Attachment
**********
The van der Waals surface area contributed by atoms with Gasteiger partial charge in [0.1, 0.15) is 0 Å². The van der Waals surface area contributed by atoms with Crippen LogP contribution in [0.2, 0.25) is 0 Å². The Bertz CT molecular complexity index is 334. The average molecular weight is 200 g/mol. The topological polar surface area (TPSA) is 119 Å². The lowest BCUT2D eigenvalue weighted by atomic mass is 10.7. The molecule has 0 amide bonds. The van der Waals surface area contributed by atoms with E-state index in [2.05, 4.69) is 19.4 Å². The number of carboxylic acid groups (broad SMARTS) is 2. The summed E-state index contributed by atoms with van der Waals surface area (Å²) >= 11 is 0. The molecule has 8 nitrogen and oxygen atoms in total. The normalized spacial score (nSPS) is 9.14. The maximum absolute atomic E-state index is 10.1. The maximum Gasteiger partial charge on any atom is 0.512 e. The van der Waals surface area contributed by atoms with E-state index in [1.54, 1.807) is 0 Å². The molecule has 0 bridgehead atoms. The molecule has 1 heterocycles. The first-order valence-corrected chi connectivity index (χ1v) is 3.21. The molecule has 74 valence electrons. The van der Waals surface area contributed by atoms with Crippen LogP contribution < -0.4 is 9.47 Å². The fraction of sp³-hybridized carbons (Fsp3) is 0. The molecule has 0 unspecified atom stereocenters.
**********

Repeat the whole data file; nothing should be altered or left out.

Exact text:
The van der Waals surface area contributed by atoms with Gasteiger partial charge in [0.1, 0.15) is 0 Å². The van der Waals surface area contributed by atoms with Crippen LogP contribution in [0.2, 0.25) is 0 Å². The Bertz CT molecular complexity index is 334. The average molecular weight is 200 g/mol. The topological polar surface area (TPSA) is 119 Å². The lowest BCUT2D eigenvalue weighted by atomic mass is 10.7. The molecule has 0 amide bonds. The van der Waals surface area contributed by atoms with E-state index in [2.05, 4.69) is 19.4 Å². The number of carboxylic acid groups (broad SMARTS) is 2. The summed E-state index contributed by atoms with van der Waals surface area (Å²) >= 11 is 0. The molecule has 8 nitrogen and oxygen atoms in total. The normalized spacial score (nSPS) is 9.14. The maximum absolute atomic E-state index is 10.1. The maximum Gasteiger partial charge on any atom is 0.512 e. The van der Waals surface area contributed by atoms with E-state index in [1.54, 1.807) is 0 Å². The molecule has 0 bridgehead atoms. The molecule has 1 heterocycles. The first-order valence-corrected chi connectivity index (χ1v) is 3.21. The molecule has 74 valence electrons. The van der Waals surface area contributed by atoms with Crippen LogP contribution < -0.4 is 9.47 Å². The fraction of sp³-hybridized carbons (Fsp3) is 0. The molecule has 0 unspecified atom stereocenters.